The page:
• Journal Article

Rhizosphere chemical dialogues: Plant-microbe interactions

Citation

Badri, D. V., Weir, T. L., van der Lelie, D., & Vivanco, J. M. (2009). Rhizosphere chemical dialogues: Plant-microbe interactions. Current Opinion in Biotechnology, 20(6), 642-650. DOI: 10.1016/j.copbio.2009.09.014

Abstract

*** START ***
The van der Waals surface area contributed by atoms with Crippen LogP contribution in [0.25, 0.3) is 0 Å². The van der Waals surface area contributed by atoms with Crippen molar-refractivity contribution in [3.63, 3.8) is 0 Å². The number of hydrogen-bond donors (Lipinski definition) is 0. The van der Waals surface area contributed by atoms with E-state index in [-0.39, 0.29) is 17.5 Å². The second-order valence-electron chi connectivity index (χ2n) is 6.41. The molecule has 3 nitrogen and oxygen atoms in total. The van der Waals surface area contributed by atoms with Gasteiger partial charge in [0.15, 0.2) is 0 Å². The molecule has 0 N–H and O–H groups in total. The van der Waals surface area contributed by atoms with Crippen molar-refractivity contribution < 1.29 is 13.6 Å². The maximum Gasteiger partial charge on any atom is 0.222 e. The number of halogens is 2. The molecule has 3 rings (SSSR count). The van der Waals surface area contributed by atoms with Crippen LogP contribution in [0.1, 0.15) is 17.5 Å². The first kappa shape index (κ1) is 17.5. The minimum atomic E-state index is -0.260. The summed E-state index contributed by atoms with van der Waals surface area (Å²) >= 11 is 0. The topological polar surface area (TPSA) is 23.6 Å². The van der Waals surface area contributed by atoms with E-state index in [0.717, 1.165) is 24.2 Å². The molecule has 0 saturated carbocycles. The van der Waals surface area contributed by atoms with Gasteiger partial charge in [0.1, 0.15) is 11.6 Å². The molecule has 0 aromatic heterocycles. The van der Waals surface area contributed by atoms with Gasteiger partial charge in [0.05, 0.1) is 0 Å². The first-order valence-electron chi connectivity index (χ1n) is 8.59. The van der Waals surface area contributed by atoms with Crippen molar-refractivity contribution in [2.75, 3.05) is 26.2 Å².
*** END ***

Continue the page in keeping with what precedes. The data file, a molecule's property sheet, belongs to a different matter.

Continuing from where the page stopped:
Every organism on earth relies on associations with its neighbors to sustain life. For example, plants form associations with neighboring plants, microflora, and microfauna, while humans maintain symbiotic associations with intestinal microbial flora, which is indispensable for nutrient assimilation and development of the innate immune system. Most of these associations are facilitated by chemical cues exchanged between the host and the symbionts. In the rhizosphere, which includes plant roots and the surrounding area of soil influenced by the roots, plants exude chemicals to effectively communicate with their neighboring soil organisms. Here we review the current literature pertaining to the chemical communication that exists between plants and microorganisms and the biological processes they sustain